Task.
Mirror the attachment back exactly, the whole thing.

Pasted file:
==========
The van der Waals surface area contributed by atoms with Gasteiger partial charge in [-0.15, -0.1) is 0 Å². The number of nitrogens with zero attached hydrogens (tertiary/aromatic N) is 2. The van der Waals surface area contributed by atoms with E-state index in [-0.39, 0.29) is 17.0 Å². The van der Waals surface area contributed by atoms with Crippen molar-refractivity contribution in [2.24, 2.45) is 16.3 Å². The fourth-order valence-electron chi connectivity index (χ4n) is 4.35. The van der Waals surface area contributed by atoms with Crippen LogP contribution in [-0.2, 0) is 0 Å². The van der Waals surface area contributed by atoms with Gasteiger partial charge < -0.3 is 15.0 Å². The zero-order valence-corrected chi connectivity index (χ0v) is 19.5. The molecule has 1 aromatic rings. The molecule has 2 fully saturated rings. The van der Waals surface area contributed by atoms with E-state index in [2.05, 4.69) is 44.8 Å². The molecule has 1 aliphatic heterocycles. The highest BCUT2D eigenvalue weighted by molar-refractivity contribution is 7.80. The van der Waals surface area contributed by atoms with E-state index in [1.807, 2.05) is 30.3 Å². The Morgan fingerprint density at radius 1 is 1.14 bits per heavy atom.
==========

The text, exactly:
The van der Waals surface area contributed by atoms with Gasteiger partial charge in [-0.15, -0.1) is 0 Å². The number of nitrogens with zero attached hydrogens (tertiary/aromatic N) is 2. The van der Waals surface area contributed by atoms with E-state index in [-0.39, 0.29) is 17.0 Å². The van der Waals surface area contributed by atoms with Crippen molar-refractivity contribution in [2.24, 2.45) is 16.3 Å². The fourth-order valence-electron chi connectivity index (χ4n) is 4.35. The van der Waals surface area contributed by atoms with Crippen LogP contribution in [-0.2, 0) is 0 Å². The van der Waals surface area contributed by atoms with Gasteiger partial charge < -0.3 is 15.0 Å². The zero-order valence-corrected chi connectivity index (χ0v) is 19.5. The molecule has 1 aromatic rings. The molecule has 2 fully saturated rings. The van der Waals surface area contributed by atoms with E-state index in [2.05, 4.69) is 44.8 Å². The molecule has 1 aliphatic heterocycles. The highest BCUT2D eigenvalue weighted by molar-refractivity contribution is 7.80. The van der Waals surface area contributed by atoms with E-state index in [1.807, 2.05) is 30.3 Å². The Morgan fingerprint density at radius 1 is 1.14 bits per heavy atom.